India’s cabinet has cleared a $14.7 billion (£9.8bn) Japanese proposal to build its first bullet train line, an Indian government minister and official said on Thursday (10), one of India’s biggest foreign investments in its infrastructure sector.
The decision ahead of Japanese prime minister Shinzo Abe’s visit beginning on Friday gives Japan an early lead over China, which is also bidding to build high-speed rail lines across large parts of India’s congested and largely British-era system.
Japan had offered to finance 80 per cent of the cost of the train linking financial capital Mumbai with Ahmedabad, the commercial centre of Indian prime minister Narendra Modi’s home state of Gujarat, at an interest rate of less than one per cent.
“It’s been done,” a government minister who attended the cabinet meeting headed by Modi late on Wednesday said.
An official in Modi’s office confirmed the decision, saying there were some issues relating to the bullet train but that had since been sorted out in time for Abe’s visit.
“We expect to make an announcement during the visit,” the official said. Both the minister and the official declined to be identified.
Modi and Abe have forged a strong relationship, seeking to expand commercial and defence ties and push back against the rising influence of China across Asia.
Japan’s International Cooperation Agency completed a feasibility study in July on the 505-km (315-mile) Mumbai-Ahmedabad corridor offering to cut travel time to two hours from the current seven to eight hours.
China was in September given the right to assess the feasibility of a high-speed train link between Delhi and Chennai, in the south, after getting clearances from India’s security agencies wary of Chinese involvement in infrastructure areas such as telecoms and railways.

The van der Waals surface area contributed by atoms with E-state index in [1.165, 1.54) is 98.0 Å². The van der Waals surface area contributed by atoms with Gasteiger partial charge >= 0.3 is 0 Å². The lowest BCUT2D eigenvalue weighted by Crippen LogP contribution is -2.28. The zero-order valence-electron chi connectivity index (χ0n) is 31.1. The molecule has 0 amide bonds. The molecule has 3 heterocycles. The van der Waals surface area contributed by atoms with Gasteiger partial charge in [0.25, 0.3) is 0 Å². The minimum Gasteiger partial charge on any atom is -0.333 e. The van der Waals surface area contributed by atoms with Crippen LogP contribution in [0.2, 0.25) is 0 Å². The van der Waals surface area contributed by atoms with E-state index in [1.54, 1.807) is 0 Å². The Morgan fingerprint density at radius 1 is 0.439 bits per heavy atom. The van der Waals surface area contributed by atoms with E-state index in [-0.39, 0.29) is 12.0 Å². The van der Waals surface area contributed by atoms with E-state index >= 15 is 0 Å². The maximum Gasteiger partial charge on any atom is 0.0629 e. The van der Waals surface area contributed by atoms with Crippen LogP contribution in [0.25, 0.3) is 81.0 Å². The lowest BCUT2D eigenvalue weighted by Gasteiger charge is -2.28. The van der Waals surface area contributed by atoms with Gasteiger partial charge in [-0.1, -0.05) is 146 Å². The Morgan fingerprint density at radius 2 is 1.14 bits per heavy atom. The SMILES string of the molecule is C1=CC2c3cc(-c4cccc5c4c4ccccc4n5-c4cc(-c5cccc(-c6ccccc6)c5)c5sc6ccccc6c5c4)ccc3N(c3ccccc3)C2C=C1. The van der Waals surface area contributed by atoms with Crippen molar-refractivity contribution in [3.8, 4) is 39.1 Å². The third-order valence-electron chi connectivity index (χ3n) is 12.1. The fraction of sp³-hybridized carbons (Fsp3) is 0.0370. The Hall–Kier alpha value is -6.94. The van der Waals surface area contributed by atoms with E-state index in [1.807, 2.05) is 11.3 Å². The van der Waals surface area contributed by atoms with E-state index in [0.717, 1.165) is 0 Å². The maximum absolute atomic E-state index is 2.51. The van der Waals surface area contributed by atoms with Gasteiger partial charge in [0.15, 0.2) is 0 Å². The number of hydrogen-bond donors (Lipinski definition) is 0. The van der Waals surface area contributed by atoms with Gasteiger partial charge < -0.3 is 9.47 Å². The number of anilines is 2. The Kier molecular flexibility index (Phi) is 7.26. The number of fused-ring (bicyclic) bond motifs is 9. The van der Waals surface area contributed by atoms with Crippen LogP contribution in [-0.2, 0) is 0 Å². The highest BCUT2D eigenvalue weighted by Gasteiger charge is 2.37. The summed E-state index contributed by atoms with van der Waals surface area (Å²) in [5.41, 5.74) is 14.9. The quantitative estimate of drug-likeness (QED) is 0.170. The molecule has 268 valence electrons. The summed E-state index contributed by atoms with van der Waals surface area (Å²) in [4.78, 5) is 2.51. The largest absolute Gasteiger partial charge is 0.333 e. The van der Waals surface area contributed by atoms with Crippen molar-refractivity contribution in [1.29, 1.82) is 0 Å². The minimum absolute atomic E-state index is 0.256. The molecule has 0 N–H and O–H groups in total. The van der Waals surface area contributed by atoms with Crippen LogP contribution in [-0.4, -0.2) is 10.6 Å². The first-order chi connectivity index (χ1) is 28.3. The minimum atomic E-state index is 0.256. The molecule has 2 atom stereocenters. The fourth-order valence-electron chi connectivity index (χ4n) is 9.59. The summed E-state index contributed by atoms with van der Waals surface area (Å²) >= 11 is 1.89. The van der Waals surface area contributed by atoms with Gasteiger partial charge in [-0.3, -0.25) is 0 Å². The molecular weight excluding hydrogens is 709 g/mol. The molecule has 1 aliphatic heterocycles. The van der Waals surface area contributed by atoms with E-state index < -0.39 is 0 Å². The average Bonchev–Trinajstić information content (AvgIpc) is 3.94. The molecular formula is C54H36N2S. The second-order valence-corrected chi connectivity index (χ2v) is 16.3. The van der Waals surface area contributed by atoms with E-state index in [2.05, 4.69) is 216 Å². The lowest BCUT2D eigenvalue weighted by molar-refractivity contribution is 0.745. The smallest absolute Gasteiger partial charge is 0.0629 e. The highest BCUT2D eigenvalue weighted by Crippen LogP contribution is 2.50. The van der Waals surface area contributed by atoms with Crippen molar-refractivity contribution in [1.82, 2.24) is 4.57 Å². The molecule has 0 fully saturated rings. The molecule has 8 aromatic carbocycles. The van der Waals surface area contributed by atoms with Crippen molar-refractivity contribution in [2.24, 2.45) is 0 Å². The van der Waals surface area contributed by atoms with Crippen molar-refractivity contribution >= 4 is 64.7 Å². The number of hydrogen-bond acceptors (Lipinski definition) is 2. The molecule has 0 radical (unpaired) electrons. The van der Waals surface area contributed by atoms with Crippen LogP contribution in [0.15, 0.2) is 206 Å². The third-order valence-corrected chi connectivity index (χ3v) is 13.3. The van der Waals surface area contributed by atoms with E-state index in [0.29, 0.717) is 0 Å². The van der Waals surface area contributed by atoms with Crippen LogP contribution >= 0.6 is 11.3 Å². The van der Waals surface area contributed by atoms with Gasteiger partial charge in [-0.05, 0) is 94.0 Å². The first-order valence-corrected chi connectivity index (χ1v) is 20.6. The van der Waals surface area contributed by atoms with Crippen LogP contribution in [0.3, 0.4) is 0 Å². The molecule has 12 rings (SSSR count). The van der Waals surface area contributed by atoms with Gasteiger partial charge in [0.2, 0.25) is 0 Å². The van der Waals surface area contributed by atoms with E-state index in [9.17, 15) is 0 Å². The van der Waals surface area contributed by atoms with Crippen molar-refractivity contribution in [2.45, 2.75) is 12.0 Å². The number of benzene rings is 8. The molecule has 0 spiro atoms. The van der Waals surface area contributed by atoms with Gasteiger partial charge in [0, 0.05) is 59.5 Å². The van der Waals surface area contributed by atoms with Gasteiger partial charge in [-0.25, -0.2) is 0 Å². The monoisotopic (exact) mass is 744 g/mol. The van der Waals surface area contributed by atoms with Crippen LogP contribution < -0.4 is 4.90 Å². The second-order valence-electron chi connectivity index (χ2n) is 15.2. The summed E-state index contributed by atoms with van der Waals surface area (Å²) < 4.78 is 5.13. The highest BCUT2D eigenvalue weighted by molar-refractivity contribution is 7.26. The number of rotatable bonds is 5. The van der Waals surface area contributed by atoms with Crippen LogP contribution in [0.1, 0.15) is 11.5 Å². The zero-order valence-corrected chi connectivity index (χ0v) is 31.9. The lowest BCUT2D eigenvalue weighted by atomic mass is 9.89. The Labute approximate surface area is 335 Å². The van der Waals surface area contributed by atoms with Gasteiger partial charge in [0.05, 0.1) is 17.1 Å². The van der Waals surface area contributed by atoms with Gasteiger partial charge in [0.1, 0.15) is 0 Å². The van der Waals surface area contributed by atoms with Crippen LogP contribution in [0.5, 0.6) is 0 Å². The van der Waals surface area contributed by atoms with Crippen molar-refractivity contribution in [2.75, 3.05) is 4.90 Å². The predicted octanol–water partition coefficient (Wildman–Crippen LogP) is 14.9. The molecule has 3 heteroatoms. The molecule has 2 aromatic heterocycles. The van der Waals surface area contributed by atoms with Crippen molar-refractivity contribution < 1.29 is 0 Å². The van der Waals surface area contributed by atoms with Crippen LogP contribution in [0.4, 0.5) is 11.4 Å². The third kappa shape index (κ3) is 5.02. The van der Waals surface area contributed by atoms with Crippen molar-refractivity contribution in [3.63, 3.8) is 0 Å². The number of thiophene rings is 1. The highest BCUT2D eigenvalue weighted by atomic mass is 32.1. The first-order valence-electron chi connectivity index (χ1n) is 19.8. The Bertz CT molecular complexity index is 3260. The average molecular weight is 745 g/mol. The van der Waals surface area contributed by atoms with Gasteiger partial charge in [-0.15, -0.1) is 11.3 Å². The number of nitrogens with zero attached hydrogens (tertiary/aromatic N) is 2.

French and Spanish firms are also conducting studies into building two of the routes in a quadrilateral of high-speed train lines criss-crossing the country that would drastically reduce travel times.
A railway official said a panel led by Modi’s adviser, Arvind Panagariya, had cited the accident-free record of the Japan’s high-speed trains in its recommendation.
Lured by the scale of India’s transport needs, foreign rail companies are aggressively campaigning to sell their technology and steal a march on rivals.
However, the government has not said how it would pay for the new lines if they eventually get the green light.
India’s vast rail network runs 12,000 trains a day, carrying 23 million people and connecting about 8,000 stations, but has suffered decades of neglect at a time of rapid economic growth during which car ownership has surged and low-cost airlines have mushroomed.
Modi’s government said last year it would open up the railways to foreign investment as they struggle to win back freight traffic lost to roads, coastal shipping and planes.
Last year an Indian passenger train set a new national speed record of 160 kilometres an hour (100 miles an hour) – just half the speed of 320 kilometres an hour that the Japanese shinkansen can reach.